ERBIL – The UN Special Envoy for Syria, Staffan de Mistura has said that Syria’s Kurds would not be invited to the upcoming week’s peace talks in Geneva. The Kurdish National Council (KNC) protested his statement, saying only the Kurdish PYD party is not invited.
While the Democratic Union Party (PYD) is not invited, the KNC that is part of the Turkey-backed Syrian Coalition is. This despite the fact that the Syrian Coalition does not accept federalism in Syria.
“We hope that the UN will recognize the Kurdish representatives amongst the invited groups for the Geneva peace talks and their contribution to a peaceful solution for our country,” Siamand Hajo from KNC’s foreign relation office told ARA News.
“We demand the removal of Assad and an open discussion about the constitution of a future Syria that provides for social justice, democratic participation and human rights,” he stated.
“It is essential to maintain the unity of Syria which can best be realized by the implementation of a federal system. Besides we stress that the UN should not equate an entire ethnic group with one political party,” Hajo added.
Speaking to ARA News, head of the KNC Ibrahim Biro said that the Western media mistaken the PYD to represent all Kurds. “We as KNC are ready for Geneva, and asked the office of de Mistura for clarification.”
However, Sherzad Yazidi, the representative of the PYD-led canton administrations in Syria, disagrees with the KNC.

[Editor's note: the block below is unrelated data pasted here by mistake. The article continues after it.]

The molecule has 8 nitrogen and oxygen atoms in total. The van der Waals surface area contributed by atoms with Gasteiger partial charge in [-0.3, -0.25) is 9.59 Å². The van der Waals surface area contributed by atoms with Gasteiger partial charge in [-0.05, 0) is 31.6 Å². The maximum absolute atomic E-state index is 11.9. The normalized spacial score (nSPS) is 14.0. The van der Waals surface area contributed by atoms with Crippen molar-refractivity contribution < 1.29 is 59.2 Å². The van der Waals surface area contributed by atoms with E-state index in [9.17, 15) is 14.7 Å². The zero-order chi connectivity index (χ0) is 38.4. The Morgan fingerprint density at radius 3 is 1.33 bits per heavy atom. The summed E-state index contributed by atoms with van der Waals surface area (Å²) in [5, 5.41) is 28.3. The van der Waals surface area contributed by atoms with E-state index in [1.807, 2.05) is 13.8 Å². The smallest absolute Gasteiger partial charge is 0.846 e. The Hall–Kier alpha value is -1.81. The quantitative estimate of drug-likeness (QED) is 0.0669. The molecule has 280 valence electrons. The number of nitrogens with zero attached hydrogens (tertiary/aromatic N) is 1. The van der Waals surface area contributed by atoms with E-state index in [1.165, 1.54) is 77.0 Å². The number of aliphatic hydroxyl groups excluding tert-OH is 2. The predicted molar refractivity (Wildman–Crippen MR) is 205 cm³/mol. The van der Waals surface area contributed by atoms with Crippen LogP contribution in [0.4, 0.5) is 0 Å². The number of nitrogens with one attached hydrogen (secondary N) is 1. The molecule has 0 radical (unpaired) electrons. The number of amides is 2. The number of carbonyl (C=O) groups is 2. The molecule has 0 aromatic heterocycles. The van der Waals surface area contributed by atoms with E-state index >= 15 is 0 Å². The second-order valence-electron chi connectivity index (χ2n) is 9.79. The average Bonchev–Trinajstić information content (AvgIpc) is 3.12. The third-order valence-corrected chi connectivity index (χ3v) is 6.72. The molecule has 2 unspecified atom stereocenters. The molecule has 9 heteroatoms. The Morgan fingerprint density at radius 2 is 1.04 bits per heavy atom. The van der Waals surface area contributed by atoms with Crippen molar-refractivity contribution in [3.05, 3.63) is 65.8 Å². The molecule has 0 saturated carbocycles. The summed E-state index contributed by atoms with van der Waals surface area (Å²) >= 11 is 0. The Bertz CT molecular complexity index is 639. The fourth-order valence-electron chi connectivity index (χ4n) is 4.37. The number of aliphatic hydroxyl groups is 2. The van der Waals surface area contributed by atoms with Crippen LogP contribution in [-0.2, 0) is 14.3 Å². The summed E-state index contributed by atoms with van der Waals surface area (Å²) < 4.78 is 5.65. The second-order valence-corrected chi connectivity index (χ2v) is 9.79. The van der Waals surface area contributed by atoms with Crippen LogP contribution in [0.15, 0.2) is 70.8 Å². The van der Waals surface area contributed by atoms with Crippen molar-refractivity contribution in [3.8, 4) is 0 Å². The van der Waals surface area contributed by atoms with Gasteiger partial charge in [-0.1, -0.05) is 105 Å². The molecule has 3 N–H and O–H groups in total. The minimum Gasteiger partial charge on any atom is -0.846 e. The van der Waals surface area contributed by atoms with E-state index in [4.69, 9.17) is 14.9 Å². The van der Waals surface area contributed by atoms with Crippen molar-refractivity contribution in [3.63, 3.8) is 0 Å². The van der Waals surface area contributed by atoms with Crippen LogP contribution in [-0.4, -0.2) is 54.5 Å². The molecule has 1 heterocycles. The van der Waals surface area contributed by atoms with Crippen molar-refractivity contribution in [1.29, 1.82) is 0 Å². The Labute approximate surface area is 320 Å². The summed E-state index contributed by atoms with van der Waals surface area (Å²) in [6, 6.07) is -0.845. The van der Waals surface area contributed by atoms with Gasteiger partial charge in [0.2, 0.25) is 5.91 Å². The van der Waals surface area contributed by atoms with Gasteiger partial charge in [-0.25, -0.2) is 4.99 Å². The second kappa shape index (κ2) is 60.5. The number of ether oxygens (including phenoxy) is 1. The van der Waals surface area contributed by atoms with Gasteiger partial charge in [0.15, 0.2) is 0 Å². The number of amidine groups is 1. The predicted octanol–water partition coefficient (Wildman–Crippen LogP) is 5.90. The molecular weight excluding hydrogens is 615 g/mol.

“Those [KNC] people in Geneva, they are not the real representatives of the Kurds,” Yazidi told ARA News.
“Turkey, Qatar, and Saudi Arabia are against us, because we are a democratic movement. The representatives of the Kurds are clearly the PYD and they fight against ISIS, why are they not involved in Geneva? Any solution cannot be reached without the Kurds [PYD].”
The US state department on Friday confirmed that the PYD is not invited to the talks, despite the fact the People’s Protection Units (YPG), affiliated to the PYD, is the most effective force against the Islamic State, also known as ISIS.
“And so as we understand it, as the invitations went out they didn’t include the PYD, similar to the last round of talks. That doesn’t mean we won’t have consultations with them going forward,” US State Department spokesman John Kirby said Friday.
“(…) I have said they have been effective going after Daesh (ISIS) inside Syria. And we respect that, but this is a different process than the fight against Daesh,” Kirby stated.
“This is a political process moving forward to try to end the civil war,” said Kirby. “It doesn’t mean that at some point in the future they won’t be – it won’t be more inclusive in that regard. We’re just going to have to see how it goes,” he added.
Analysts suggest that Turkey blocked the PYD’s participation in Geneva for the PYD’s ties to the Kurdistan Workers Party (PKK).
“They were not invited because Turkey, and a large segment of the ethnic Arab and Turkmen rebel groups, are convinced that the PYD is the PKK by another name, and that the YPG is the vehicle of the PKK’s expansion in Syria,” Nicholas A. Heras, a Middle East researcher at the Centre for a New American Security (CNAS), said in an interview with ARA News.
“The Turkish government does not want to legitimize the PYD by agreeing to have it at the table in Geneva,” Heras added. “The United States, for its part, is willing to maintain the fiction that the Turks call some of the shots in the diplomatic process.”
“But in reality, the US will keep the PYD from the negotiating table in Geneva, while expanding military cooperation with the YPG-led Syrian Democratic Forces coalition on the ground in Hasakah province,” the Washington-based analyst said.
“Ankara is less relevant than Washington for Syria’s Kurds,” Heras concluded.
Reporting by: Wladimir van Wilgenburg
Source: ARA News
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